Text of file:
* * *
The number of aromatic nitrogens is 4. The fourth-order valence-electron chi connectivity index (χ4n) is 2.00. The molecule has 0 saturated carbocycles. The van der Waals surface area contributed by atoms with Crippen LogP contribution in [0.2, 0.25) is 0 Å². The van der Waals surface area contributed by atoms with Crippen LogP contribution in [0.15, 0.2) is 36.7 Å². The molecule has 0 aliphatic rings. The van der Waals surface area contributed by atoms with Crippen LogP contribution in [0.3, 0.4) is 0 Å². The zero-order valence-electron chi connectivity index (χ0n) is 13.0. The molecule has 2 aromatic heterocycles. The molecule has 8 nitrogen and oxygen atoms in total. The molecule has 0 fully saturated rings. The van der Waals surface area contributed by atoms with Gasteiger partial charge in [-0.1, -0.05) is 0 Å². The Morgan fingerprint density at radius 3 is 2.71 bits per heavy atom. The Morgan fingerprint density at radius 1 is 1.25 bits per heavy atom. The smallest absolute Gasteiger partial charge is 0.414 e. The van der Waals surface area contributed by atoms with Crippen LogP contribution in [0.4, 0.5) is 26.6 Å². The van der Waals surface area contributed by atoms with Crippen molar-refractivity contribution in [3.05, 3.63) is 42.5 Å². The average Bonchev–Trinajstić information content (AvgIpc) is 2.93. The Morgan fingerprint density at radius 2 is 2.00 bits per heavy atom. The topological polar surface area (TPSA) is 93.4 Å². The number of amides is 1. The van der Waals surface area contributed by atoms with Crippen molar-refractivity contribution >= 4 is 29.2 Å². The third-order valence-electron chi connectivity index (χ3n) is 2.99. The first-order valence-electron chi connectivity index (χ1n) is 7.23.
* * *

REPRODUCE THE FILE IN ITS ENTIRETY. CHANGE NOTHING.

The number of aromatic nitrogens is 4. The fourth-order valence-electron chi connectivity index (χ4n) is 2.00. The molecule has 0 saturated carbocycles. The van der Waals surface area contributed by atoms with Crippen LogP contribution in [0.2, 0.25) is 0 Å². The van der Waals surface area contributed by atoms with Crippen LogP contribution in [0.15, 0.2) is 36.7 Å². The molecule has 0 aliphatic rings. The van der Waals surface area contributed by atoms with Crippen LogP contribution in [0.3, 0.4) is 0 Å². The zero-order valence-electron chi connectivity index (χ0n) is 13.0. The molecule has 2 aromatic heterocycles. The molecule has 8 nitrogen and oxygen atoms in total. The molecule has 0 fully saturated rings. The van der Waals surface area contributed by atoms with Gasteiger partial charge in [-0.1, -0.05) is 0 Å². The Morgan fingerprint density at radius 3 is 2.71 bits per heavy atom. The Morgan fingerprint density at radius 1 is 1.25 bits per heavy atom. The smallest absolute Gasteiger partial charge is 0.414 e. The van der Waals surface area contributed by atoms with Crippen LogP contribution in [0.4, 0.5) is 26.6 Å². The van der Waals surface area contributed by atoms with Crippen molar-refractivity contribution in [3.05, 3.63) is 42.5 Å². The average Bonchev–Trinajstić information content (AvgIpc) is 2.93. The Morgan fingerprint density at radius 2 is 2.00 bits per heavy atom. The topological polar surface area (TPSA) is 93.4 Å². The number of amides is 1. The van der Waals surface area contributed by atoms with Crippen molar-refractivity contribution >= 4 is 29.2 Å². The third-order valence-electron chi connectivity index (χ3n) is 2.99. The first-order valence-electron chi connectivity index (χ1n) is 7.23.